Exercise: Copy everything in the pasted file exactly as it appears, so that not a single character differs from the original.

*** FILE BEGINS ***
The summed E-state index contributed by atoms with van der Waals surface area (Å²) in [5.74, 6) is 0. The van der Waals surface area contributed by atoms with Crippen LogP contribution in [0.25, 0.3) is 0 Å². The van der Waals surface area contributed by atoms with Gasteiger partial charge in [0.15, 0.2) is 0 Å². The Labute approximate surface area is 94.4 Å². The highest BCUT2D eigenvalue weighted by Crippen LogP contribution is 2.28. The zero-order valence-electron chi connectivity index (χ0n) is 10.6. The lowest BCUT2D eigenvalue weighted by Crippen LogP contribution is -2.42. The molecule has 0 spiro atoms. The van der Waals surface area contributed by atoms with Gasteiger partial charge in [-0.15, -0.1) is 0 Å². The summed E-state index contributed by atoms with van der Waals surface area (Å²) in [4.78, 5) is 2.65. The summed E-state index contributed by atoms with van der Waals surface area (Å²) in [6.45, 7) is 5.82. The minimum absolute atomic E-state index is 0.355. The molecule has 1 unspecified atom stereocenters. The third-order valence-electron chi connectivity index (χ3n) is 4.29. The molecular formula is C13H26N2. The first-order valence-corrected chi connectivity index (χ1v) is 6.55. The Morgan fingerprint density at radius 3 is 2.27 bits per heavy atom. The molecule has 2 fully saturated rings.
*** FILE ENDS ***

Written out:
The summed E-state index contributed by atoms with van der Waals surface area (Å²) in [5.74, 6) is 0. The van der Waals surface area contributed by atoms with Crippen LogP contribution in [0.25, 0.3) is 0 Å². The van der Waals surface area contributed by atoms with Gasteiger partial charge in [0.15, 0.2) is 0 Å². The Labute approximate surface area is 94.4 Å². The highest BCUT2D eigenvalue weighted by Crippen LogP contribution is 2.28. The zero-order valence-electron chi connectivity index (χ0n) is 10.6. The lowest BCUT2D eigenvalue weighted by Crippen LogP contribution is -2.42. The molecule has 0 spiro atoms. The van der Waals surface area contributed by atoms with Gasteiger partial charge in [-0.15, -0.1) is 0 Å². The summed E-state index contributed by atoms with van der Waals surface area (Å²) in [4.78, 5) is 2.65. The summed E-state index contributed by atoms with van der Waals surface area (Å²) in [6.45, 7) is 5.82. The minimum absolute atomic E-state index is 0.355. The molecule has 1 unspecified atom stereocenters. The third-order valence-electron chi connectivity index (χ3n) is 4.29. The molecular formula is C13H26N2. The first-order valence-corrected chi connectivity index (χ1v) is 6.55. The Morgan fingerprint density at radius 3 is 2.27 bits per heavy atom. The molecule has 2 fully saturated rings.